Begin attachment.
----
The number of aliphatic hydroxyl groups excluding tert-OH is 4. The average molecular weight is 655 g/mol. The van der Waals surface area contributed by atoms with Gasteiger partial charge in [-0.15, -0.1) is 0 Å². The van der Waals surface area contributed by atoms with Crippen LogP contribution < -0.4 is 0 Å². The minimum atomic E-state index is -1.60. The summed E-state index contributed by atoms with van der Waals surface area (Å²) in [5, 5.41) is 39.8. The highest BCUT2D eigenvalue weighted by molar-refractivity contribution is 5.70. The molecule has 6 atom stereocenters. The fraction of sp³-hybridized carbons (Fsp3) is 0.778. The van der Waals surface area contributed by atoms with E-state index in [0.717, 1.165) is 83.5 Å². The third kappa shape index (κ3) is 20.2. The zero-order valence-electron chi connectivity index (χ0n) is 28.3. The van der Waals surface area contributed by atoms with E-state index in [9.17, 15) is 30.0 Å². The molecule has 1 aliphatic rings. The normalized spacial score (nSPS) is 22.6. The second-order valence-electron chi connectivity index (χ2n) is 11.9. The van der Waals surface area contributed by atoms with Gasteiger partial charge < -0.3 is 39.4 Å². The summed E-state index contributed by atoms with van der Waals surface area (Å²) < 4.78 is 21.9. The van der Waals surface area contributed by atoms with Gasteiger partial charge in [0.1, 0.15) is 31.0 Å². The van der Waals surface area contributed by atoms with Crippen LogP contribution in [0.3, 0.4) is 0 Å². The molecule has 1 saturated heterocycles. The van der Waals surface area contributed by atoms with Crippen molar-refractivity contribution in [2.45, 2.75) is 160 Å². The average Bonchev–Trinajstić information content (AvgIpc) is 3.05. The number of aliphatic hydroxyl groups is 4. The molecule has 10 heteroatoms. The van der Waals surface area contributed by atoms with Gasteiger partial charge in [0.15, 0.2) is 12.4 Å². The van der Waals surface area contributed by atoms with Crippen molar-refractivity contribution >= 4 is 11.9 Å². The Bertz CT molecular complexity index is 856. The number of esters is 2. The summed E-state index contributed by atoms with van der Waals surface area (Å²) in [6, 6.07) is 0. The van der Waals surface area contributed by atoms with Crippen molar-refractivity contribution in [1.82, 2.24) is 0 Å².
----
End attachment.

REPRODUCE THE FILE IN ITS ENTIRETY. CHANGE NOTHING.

The number of aliphatic hydroxyl groups excluding tert-OH is 4. The average molecular weight is 655 g/mol. The van der Waals surface area contributed by atoms with Gasteiger partial charge in [-0.15, -0.1) is 0 Å². The van der Waals surface area contributed by atoms with Crippen LogP contribution < -0.4 is 0 Å². The minimum atomic E-state index is -1.60. The summed E-state index contributed by atoms with van der Waals surface area (Å²) in [5, 5.41) is 39.8. The highest BCUT2D eigenvalue weighted by molar-refractivity contribution is 5.70. The molecule has 6 atom stereocenters. The fraction of sp³-hybridized carbons (Fsp3) is 0.778. The van der Waals surface area contributed by atoms with E-state index in [0.717, 1.165) is 83.5 Å². The third kappa shape index (κ3) is 20.2. The zero-order valence-electron chi connectivity index (χ0n) is 28.3. The van der Waals surface area contributed by atoms with E-state index in [9.17, 15) is 30.0 Å². The molecule has 1 aliphatic rings. The normalized spacial score (nSPS) is 22.6. The second-order valence-electron chi connectivity index (χ2n) is 11.9. The van der Waals surface area contributed by atoms with Gasteiger partial charge < -0.3 is 39.4 Å². The summed E-state index contributed by atoms with van der Waals surface area (Å²) < 4.78 is 21.9. The van der Waals surface area contributed by atoms with Gasteiger partial charge in [0.1, 0.15) is 31.0 Å². The van der Waals surface area contributed by atoms with Crippen LogP contribution in [0.3, 0.4) is 0 Å². The molecule has 1 saturated heterocycles. The van der Waals surface area contributed by atoms with Crippen molar-refractivity contribution in [2.45, 2.75) is 160 Å². The average Bonchev–Trinajstić information content (AvgIpc) is 3.05. The number of aliphatic hydroxyl groups is 4. The molecule has 10 heteroatoms. The van der Waals surface area contributed by atoms with Gasteiger partial charge in [0.15, 0.2) is 12.4 Å². The van der Waals surface area contributed by atoms with Crippen molar-refractivity contribution >= 4 is 11.9 Å². The Bertz CT molecular complexity index is 856. The number of esters is 2. The summed E-state index contributed by atoms with van der Waals surface area (Å²) in [6, 6.07) is 0. The van der Waals surface area contributed by atoms with Crippen molar-refractivity contribution in [1.82, 2.24) is 0 Å².